Steph, 23, from Nottinghamshire, is standing in a drizzly field wearing a wedding dress. Her betrothed, Billy, is running around in a tweed flat cap trying to make some pigs walk in “a continuous parade”. A man from Guinness World Records is watching with a clipboard, shaking his head. Bridesmaids gaze sorrowfully into the middle distance, each in a damp pig onesie.

Thus ends the second wedding in E4’s new series of Don’t Tell the Bride – and the programme’s integrity with it.

When the classic programme, which follows grooms attempting to plan their wedding (punchline: human males doing some organising), began a decade ago on BBC Three, it had the raw spark of unpredictability. For eight years, the show did nothing fancy with the format, and stuck with pretty ordinary couples who had few eccentric aspirations for their wedding day.

This usually resulted in run-of-the-mill, mildly disappointing weddings where the worst thing that happened would be a reception at the nearest motorway pub, or an ill-fitting New Look low heel.

It sounds dull, but anyone who has religiously watched it knows that the more low-key weddings expose what is truly intriguing about this programme: the unconditional commitment – or doomed nature – of a relationship. As one of the show’s superfans told the Radio Times a couple of years ago:

“It’s perfect, and not in an ironic or post-ironic or snarky way. The format has the solemn weight of a ceremony . . . Don’t Tell the Bride is not about ruined weddings, it’s about hope. Every wedding is a demonstration of how our ambitions curve away from our abilities. It’s a show about striving to deserve love and how that’s rarely enough.”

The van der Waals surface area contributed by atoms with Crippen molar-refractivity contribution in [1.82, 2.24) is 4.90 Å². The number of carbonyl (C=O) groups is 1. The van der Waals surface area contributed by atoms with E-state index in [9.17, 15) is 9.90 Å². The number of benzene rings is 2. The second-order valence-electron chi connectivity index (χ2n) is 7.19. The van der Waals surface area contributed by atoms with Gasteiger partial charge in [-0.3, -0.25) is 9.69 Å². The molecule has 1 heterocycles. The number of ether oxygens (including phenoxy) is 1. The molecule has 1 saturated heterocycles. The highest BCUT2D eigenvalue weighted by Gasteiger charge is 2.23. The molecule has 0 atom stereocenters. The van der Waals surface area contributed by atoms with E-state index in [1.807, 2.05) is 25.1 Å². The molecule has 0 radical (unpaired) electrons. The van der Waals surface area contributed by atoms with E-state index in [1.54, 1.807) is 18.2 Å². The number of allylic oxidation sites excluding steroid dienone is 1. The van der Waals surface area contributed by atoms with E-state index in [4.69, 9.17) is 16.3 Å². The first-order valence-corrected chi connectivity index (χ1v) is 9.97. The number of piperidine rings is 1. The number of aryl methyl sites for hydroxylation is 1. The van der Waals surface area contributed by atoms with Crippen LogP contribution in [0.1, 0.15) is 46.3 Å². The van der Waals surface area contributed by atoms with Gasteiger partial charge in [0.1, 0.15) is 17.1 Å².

It also meant that when there were bombshells, they were stand-out episodes. High drama like Series 4’s notorious Las Vegas wedding almost resulting in a no-show bride. Or heart-warming surprises like the geezer Luke in Series 3 playing Fifa and guzzling a tinny on his wedding morning, who incongruously pulls off a stonking wedding day (complete with special permission from the Catholic Church).

For its eight years on BBC Three, a few wildcard weddings were thrown into the mix of each series. Then the show had a brief affair with BBC One, a flirt with Sky, and is now on its tenth year, 13th series and in a brand new relationship – with the more outrageous E4.

During its journey from BBC Three, the show has been losing its way. Tedious relationship preamble has been used to beef up each episode. Some of the grooms are cruel rather than clueless, or seem more pathetic and vulnerable than naïve. And wackier weddings have become the norm.

The programme has now fully split from its understated roots. Since it kicked off at the end of July, every wedding has been a publicity stunt. The pig farm nuptials are sandwiched between a Costa del Sol-based parasail monstrosity and an Eighties Neighbours-themed ceremony, for example. All facilitated by producers clearly handing the groom and best men karaoke booth-style props (sombreros! Inflatable guitars! Wigs!) to soup up the living room planning process.

Such hamminess doesn’t give us the same fly-on-the-wall flavour of a relationship as the older episodes. But maybe this level of artifice is appropriate. As one groom revealed to enraged fans in The Sun this week, the ceremonies filmed are not actually legally binding. “It makes a bit of a mockery of the process that the bride and groom go through this huge ordeal for a ceremony which isn’t even legal,” he said. Perhaps we should’ve predicted it would all eventually end in divorce – from reality.

Don’t Tell the Bride is on E4 at 9pm

Anoosh Chakelian is senior writer at the New Statesman.